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Anticipation and Adaptation in Particulate Matter Policy: The European Union, the Netherlands, and United States

Petersen, AC; Van der Sluijs, JP; Tuinstra, W; Martin, KC; (2006) Anticipation and Adaptation in Particulate Matter Policy: The European Union, the Netherlands, and United States. In: Background Papers for TAUC Workshop, Washington, DC, 10-11 October 2006. Trans-Atlantic Uncertainty Colloquium (TAUC): Washington, D.C., USA. Green open access

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Abstract

The evolution of particulate matter (PM) air quality policy in the European Union and in the United States between 1970 and the present has been atypical. The US government and the European Commission have mandated scheduled reviews of PM policy over the past three decades and have updated that policy to new scientific information on multiple occasions. The use of planned adaptation over such a long period and in this manner, as a means to deal with uncertainty, has not often been reproduced in air quality policy. Furthermore, particulate matter policy in the EU and US does not conform to the commonly held perception that the EU’s environmental policies are, by and large, more precautionary than the respective policies in the United States. The US decisions to adopt air quality standards for PM10 and PM2.5, in 1987 and 1997 respectively, led those in the EU by approximately nine years. An analysis of the comparative stringency of the PM standards in the US and EU shows that the PM2.5 standard the US implemented in 1997 is more stringent than the standards that have been proposed in the EU by the European Commission and the European Parliament. In September this year, the US repealed their annual standard for PM10. Prior to that, however, the annual PM10 standard the EU implemented in 1999 was more stringent than the one the US adopted in 1987. The daily PM10 standards in the EU and US are of similar stringency. In the Appendix, these comparisons in stringency are discussed in more detail. The differences between the EU and US policies are remarkable because they are based on the same science and therefore reflect dissimilar processes of interpreting that science and the uncertainties inherent in it. The two cases themselves focus on the sciencepolicy interfaces for their respective governing bodies. The EU case also looks at the science-policy interface in the Netherlands. The US case also examines policies for sulfur dioxides that relate to the PM policies. The remainder of this summary discusses how characteristics of the science-policy interfaces may have led to the differences in outcomes.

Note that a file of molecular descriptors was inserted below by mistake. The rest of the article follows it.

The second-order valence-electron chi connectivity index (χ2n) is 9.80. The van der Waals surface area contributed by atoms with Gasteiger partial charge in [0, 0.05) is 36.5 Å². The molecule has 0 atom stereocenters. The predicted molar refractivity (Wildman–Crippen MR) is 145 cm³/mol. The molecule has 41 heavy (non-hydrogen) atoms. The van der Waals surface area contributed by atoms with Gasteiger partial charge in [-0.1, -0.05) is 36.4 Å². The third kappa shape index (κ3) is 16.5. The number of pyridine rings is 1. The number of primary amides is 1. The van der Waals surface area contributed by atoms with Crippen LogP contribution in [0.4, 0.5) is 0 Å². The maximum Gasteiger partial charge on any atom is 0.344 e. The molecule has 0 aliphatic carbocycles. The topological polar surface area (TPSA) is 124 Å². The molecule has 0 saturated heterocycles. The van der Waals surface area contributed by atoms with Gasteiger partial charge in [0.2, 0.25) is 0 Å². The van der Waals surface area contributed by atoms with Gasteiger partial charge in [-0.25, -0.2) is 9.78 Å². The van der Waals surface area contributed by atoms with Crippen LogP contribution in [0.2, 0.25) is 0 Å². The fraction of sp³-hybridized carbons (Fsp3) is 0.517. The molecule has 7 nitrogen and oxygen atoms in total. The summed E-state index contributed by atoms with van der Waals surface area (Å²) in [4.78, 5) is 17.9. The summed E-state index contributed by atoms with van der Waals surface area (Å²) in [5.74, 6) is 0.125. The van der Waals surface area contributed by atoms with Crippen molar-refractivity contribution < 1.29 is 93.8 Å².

Type: Proceedings paper
Title: Anticipation and Adaptation in Particulate Matter Policy: The European Union, the Netherlands, and United States
Event: Trans-Atlantic Uncertainty Colloquium Workshop
Location: Washington, DC
Dates: 10 October 2006 - 11 October 2006
Open access status: An open access version is available from UCL Discovery
Language: English
Additional information: This version is the author accepted manuscript. For information on re-use, please refer to the publisher’s terms and conditions.
UCL classification: UCL
UCL > Provost and Vice Provost Offices
UCL > Provost and Vice Provost Offices > UCL BEAMS
UCL > Provost and Vice Provost Offices > UCL BEAMS > Faculty of Engineering Science
UCL > Provost and Vice Provost Offices > UCL BEAMS > Faculty of Engineering Science > STEaPP
URI: https://discovery.ucl.ac.uk/id/eprint/1508412
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